As German as Özil and Boateng
Germany can be proud of its multicultural football team and how it's helping change the country's national identity, writes The Local's Marc Young. But sport alone won't be enough.
Despite playing some of the most dazzling football of the tournament, Germany’s grasp for World Cup glory came up short this summer.
Turfed out of the semi-finals by a much more mature Spanish side that would eventually go on to hoist the trophy, it was a bittersweet end to a German Sommermärchen, or summer fairy tale, for coach Jogi Löw’s young team.
Still, Germans took heart as exciting new players like Thomas Müller, Mesut Özil and Jerome Boateng stepped on to the pitch and made the world take notice. Others, like the immensely impressive Bastian Schweinsteiger, filled the vacuum left by the national team’s injured captain Michael Ballack with aplomb. Playing a combination of stylish and effective football, they are certain to be a force to be reckoned with at the European championship in two years’ time.
But even more importantly, Löw’s multicultural team – 11 players have foreign roots – have come to reflect the diversity of modern German society. Just years ago it would have been unthinkable for Die Mannschaft to be made up of players with Polish, Turkish, Ghanaian and Tunisian backgrounds. That they are now considered “German” enough to take to the pitch for their country proves that more and more Germans are realizing theirs is a land of immigration.
On Saturday morning, I saw two little blond boys head back from a Berlin corner shop with milk and the newspaper for their parents. They both wore self-made German football jerseys – white t-shirts with player names and numbers in black ink. The older boy, maybe six, had “Neuer” in honour of Germany’s equally blond goalkeeper. But his younger towheaded brother was proudly sporting a misspelled “Ösil” on his back.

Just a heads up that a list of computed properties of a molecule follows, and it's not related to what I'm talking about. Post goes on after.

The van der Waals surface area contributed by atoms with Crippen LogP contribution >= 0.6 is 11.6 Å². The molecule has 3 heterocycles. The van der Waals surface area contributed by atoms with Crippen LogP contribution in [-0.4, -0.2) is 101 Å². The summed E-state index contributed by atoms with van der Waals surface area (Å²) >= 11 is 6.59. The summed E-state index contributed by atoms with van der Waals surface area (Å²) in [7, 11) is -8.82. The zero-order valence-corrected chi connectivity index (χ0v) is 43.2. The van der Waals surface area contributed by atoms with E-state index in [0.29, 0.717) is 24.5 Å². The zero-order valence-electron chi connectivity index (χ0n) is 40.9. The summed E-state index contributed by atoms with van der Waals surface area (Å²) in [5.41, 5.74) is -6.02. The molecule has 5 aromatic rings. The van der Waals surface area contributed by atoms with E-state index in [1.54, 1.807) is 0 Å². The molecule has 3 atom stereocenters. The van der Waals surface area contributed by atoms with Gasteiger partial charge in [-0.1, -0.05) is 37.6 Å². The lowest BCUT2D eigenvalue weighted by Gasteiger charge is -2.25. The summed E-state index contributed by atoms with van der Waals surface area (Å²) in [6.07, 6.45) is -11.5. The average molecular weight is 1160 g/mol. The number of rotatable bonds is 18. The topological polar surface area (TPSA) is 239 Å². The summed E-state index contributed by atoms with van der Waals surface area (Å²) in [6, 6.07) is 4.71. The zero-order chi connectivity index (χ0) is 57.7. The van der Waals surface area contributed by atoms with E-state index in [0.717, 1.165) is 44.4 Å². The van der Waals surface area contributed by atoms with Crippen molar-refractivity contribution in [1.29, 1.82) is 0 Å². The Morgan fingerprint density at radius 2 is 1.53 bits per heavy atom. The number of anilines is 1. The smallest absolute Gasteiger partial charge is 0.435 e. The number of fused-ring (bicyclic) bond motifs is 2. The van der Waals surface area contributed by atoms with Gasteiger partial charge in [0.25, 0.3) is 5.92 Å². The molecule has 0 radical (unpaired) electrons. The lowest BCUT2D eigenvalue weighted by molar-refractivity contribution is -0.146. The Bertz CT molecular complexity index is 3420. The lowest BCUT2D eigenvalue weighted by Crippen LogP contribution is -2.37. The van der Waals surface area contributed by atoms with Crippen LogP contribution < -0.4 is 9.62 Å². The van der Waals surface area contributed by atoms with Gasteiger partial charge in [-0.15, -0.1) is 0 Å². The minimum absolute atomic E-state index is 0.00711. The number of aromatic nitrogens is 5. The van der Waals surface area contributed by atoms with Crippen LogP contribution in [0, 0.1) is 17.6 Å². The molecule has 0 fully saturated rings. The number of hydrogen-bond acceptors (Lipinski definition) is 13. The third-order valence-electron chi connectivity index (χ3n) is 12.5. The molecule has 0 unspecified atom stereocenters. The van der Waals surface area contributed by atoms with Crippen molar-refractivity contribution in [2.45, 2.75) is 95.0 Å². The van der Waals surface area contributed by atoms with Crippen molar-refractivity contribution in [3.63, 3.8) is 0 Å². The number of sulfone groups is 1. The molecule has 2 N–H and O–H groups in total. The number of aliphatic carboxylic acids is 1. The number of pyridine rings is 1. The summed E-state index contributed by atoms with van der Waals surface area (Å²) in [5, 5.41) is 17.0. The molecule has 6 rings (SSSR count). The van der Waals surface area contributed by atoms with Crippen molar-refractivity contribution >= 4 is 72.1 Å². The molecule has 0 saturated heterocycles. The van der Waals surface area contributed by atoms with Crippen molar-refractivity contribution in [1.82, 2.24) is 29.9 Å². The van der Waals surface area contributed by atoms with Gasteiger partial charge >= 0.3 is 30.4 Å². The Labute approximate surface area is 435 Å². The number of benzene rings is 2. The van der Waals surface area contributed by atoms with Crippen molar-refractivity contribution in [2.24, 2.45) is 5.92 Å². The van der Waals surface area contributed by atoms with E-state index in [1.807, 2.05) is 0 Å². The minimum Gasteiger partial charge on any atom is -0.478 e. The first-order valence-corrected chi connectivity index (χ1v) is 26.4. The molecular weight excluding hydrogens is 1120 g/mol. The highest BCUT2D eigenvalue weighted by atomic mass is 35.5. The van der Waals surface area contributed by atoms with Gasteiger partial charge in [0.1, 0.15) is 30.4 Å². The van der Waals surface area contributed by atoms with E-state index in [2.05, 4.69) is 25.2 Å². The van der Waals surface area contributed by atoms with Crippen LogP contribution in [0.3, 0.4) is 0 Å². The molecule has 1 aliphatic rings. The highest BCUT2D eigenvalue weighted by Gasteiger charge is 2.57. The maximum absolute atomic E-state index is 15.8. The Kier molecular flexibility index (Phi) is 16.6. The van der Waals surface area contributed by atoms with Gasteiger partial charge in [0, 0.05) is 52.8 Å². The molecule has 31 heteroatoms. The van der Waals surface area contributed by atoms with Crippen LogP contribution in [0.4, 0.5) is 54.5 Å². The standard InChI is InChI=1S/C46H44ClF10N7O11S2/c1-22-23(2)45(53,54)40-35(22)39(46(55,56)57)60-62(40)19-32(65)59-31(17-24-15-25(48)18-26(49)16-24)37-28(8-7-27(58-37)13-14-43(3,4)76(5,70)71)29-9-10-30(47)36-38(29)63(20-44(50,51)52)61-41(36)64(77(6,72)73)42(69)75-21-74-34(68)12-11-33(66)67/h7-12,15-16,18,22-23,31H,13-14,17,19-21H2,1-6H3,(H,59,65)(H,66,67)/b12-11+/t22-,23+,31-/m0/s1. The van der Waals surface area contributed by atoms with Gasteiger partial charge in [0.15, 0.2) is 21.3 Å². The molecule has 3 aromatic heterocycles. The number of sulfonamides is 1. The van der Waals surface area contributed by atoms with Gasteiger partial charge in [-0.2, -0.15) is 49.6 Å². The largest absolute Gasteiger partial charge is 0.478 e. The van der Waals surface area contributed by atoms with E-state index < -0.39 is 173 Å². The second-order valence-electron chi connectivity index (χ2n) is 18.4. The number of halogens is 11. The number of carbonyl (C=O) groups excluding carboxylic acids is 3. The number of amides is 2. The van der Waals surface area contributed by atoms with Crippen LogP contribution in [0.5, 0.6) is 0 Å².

Considering Özil and Boateng probably would have chosen to play respectively for Turkey or Ghana only a few years ago, such heartwarming scenes can only help speed the integration of foreigners into German society. For only when immigrants feel both wanted and accepted will they have a real incentive to become happy and productive citizens. Unfortunately, it appears many still don’t.
That’s because amid all of the positive headlines about the diversity of the national football team, two worrying developments also came to light in recent weeks.
First, it was announced the number of foreigners becoming nationalized German citizens is dropping. Clearly people either don’t want a German passport or the government is not doing enough to encourage foreign residents to apply for one. Both should worry proponents of integrating immigrants into German society and encourage Chancellor Angela Merkel’s right-wing government to drop its antiquated opposition towards dual nationality. By the same token, hysterical leftists need to stop harassing patriotic immigrants for supporting the German national team by displaying the country’s colours.
Second, a survey showed the overwhelming majority of immigrant children face severe disadvantages in the German school system. Though it’s always tough for newcomers to adjust to a new country, education is the key to ensuring their children can improve their lot while giving something back to society. Naturally, not everyone can play dazzling football for the national team like Mesut Özil.
But people like Özil and Boateng can still be immensely important role models to kids from both German and immigrant families.
Their message? It doesn’t matter where you come from – everybody in Germany is playing on the same team.